Tuesday, October 21, 2008

Thanks To and From Composer John Adams

(Reflections on John Adams' autobiography HALLELUJAH JUNCTION, just published by Farrar.)

Twenty years ago, when I learned to love John Adams' first operatic composition NIXON IN CHINA, I was struck by the librettist Alice Goodman's statement that she had intended to represent each character in the most generous way possible, as they themselves would want to be represented.

While several of the themes emerging from Adams' autobiography take us through conflicts with others, Adams follows Goodman's example. We can read between the lines that Adams doesn't care for the music of some of the composers mentioned here, and we can guess that he had some run-ins with some collaborators. All those composers, teachers, and even an ex-wife get, at worst, the benefit of the doubt. His suggestion that Philip Glass sometimes composes on auto - pilot is balanced by his acknowledgement of borrowings from Glass and works by Glass of immense beauty and power.

Other themes in the book: Gratitude for the influences and efforts of his parents and teachers . . . gratitude for his experiences in both serial music (exemplified by Boulez, p. 32) and also the avant-garde music of the late 60s (exemplified by Cage), though he came to see both as dead ends (and he frankly admits now that a lot of that new music, lacking "shape," was "pushing the boredom envelope" 85) . . . gratitude for performers and patrons who allowed him to indulge in some failed experiments in the 70s . . . and a broad, historical view of music's "evolution" that includes a short history lesson on 20th century music (102 ff.) and a rumination on whether there's progress in any aspect of human life, much less in music itself, certainly rejecting the idea that increasing complexity is necessarily good. So there's another theme: Defending his works (though not all of them) from his critics.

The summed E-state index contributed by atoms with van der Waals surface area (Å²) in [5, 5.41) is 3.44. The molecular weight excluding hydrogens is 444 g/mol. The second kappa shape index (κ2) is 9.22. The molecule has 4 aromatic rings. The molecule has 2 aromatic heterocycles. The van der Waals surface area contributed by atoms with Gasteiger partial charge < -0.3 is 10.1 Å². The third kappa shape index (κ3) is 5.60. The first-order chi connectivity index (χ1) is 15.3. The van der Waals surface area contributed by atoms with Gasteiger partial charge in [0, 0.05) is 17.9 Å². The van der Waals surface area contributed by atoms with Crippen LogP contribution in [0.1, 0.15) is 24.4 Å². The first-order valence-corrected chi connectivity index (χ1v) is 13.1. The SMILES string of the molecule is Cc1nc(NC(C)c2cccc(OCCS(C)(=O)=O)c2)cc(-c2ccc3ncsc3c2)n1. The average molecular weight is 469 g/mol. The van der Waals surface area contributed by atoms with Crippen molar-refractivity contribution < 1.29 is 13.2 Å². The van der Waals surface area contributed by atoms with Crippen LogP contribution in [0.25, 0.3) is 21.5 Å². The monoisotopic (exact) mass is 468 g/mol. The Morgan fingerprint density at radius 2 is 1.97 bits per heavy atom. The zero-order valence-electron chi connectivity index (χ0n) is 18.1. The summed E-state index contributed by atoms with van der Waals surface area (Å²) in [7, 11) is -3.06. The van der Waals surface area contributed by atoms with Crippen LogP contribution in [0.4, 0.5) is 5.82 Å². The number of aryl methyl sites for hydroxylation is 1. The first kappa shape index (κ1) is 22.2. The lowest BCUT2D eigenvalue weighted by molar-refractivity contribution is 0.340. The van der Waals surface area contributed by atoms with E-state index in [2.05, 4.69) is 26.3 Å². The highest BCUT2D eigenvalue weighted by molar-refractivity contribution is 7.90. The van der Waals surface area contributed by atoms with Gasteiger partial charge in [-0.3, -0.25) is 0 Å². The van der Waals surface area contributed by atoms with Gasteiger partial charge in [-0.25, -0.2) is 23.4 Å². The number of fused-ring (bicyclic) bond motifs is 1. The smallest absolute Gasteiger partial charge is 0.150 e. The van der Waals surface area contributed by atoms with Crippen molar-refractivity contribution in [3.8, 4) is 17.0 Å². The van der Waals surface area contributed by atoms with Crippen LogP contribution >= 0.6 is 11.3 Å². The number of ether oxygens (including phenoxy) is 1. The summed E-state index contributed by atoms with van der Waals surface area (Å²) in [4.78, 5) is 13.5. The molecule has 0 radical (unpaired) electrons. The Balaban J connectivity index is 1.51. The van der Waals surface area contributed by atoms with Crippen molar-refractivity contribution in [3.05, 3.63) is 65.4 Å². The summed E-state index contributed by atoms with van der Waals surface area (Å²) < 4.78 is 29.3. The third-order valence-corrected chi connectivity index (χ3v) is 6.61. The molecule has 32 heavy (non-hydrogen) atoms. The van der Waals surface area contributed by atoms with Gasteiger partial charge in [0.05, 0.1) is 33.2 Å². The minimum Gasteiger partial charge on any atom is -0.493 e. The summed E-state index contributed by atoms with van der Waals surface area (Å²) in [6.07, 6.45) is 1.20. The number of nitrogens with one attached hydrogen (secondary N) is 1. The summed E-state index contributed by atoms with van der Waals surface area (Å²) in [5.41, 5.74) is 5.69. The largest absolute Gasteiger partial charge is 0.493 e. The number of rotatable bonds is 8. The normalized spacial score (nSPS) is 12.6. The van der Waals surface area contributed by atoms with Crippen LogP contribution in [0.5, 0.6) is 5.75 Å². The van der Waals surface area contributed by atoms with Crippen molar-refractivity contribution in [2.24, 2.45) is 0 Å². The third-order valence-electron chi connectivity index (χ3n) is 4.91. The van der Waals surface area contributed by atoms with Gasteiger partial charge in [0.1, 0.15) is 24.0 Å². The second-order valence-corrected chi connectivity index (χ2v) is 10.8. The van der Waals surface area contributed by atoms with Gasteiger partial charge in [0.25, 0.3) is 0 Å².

I love this description of his collaborator Peter Sellars, how he speaks "in full paragraphs, punctuated by sudden peals of laughter that was . . . the result of amusement at what his words had managed to conjure" (126).

He is his own fairest critic. He acknowledges that the Houston premiere of NIXON (which I saw in 1987) probably didn't deserve much higher than a passing grade, and that KLINGHOFFER in Brooklyn (which I also saw) was just what I thought: unclear in its staging, unclear in its focus early on, and a bit long-winded in several spots. He gets most defensive on this topic, denying point by point the critics who accused him and his collaborators with favoring Palestinian terrorists because they once again allowed these characters to be presented as they themselves might want to be presented.

Since the falling-out with Alice Goodman is pretty famous, dwelt upon in another book THE JOHN ADAMS READER, I was especially interested to see how Adams treats her with respect and appreciation. He writes,

She could move from character to character and from scene to scene, alternating between diplomatic pronouncement, philosophical rumination, raunchy aside, and poignant sentiment. And she did all this in concise verse couplets, exhibiting a talent and technique that has nearly vanished from American poetical practice. (136)

His citation of lines from Pat Nixon's aria "This is Prophetic" brought tears to my eyes, as he focused my attention on an aspect of the words that I hadn't seen so clearly before. Here are the lines that he quotes, as Pat Nixon piles image of America on image in the form of a prayer :

Let lonely drivers on the road
Pull over for a bite to eat,
Let the farmer switch on the light
Over the porch, let passersby
Look in at the large family
Around the table, let them pass.

Adams comments, "It was part of Alice's genius to be able to handle images of Americans -- so routinely abused in magazine and television advertising -- in a way that recaptured their virgin essence, making them, when Pat sings them, not cliches at all but statements of a deeply felt, unconflicted belief." I'm pretty sure that Adams and I reach different conclusions about politics and religion, but it's clear that, in this book and in his art, he speaks what I believe, that humanity is deeper than all our economics and policies and creeds.

Other posts on this blog that focus on composer John Adams:
Doctor Atomic Staged Two Ways
30 Second Composer on John Adams
Musical Landscapes
Slow Motion Emotion: John Adams' Christian Zeal and Activity.

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